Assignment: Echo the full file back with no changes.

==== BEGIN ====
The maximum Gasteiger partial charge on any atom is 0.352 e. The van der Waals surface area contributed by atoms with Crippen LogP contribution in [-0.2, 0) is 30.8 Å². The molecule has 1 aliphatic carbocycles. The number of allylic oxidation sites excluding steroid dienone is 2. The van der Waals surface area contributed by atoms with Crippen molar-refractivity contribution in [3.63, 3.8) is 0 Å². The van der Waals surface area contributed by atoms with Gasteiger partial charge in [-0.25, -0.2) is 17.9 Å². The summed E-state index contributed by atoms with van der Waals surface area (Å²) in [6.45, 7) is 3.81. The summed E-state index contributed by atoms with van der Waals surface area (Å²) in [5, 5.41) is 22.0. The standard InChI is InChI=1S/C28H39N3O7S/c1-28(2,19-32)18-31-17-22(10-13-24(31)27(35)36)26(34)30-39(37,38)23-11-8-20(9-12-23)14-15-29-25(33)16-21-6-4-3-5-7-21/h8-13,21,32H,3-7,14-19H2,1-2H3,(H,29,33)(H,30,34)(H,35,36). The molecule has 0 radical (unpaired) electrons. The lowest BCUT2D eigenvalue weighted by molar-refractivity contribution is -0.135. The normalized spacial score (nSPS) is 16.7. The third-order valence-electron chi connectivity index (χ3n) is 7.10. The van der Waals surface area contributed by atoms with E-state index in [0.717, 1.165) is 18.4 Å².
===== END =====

The maximum Gasteiger partial charge on any atom is 0.352 e. The van der Waals surface area contributed by atoms with Crippen LogP contribution in [-0.2, 0) is 30.8 Å². The molecule has 1 aliphatic carbocycles. The number of allylic oxidation sites excluding steroid dienone is 2. The van der Waals surface area contributed by atoms with Crippen molar-refractivity contribution in [3.63, 3.8) is 0 Å². The van der Waals surface area contributed by atoms with Gasteiger partial charge in [-0.25, -0.2) is 17.9 Å². The summed E-state index contributed by atoms with van der Waals surface area (Å²) in [6.45, 7) is 3.81. The summed E-state index contributed by atoms with van der Waals surface area (Å²) in [5, 5.41) is 22.0. The standard InChI is InChI=1S/C28H39N3O7S/c1-28(2,19-32)18-31-17-22(10-13-24(31)27(35)36)26(34)30-39(37,38)23-11-8-20(9-12-23)14-15-29-25(33)16-21-6-4-3-5-7-21/h8-13,21,32H,3-7,14-19H2,1-2H3,(H,29,33)(H,30,34)(H,35,36). The molecule has 0 radical (unpaired) electrons. The lowest BCUT2D eigenvalue weighted by molar-refractivity contribution is -0.135. The normalized spacial score (nSPS) is 16.7. The third-order valence-electron chi connectivity index (χ3n) is 7.10. The van der Waals surface area contributed by atoms with E-state index in [0.717, 1.165) is 18.4 Å².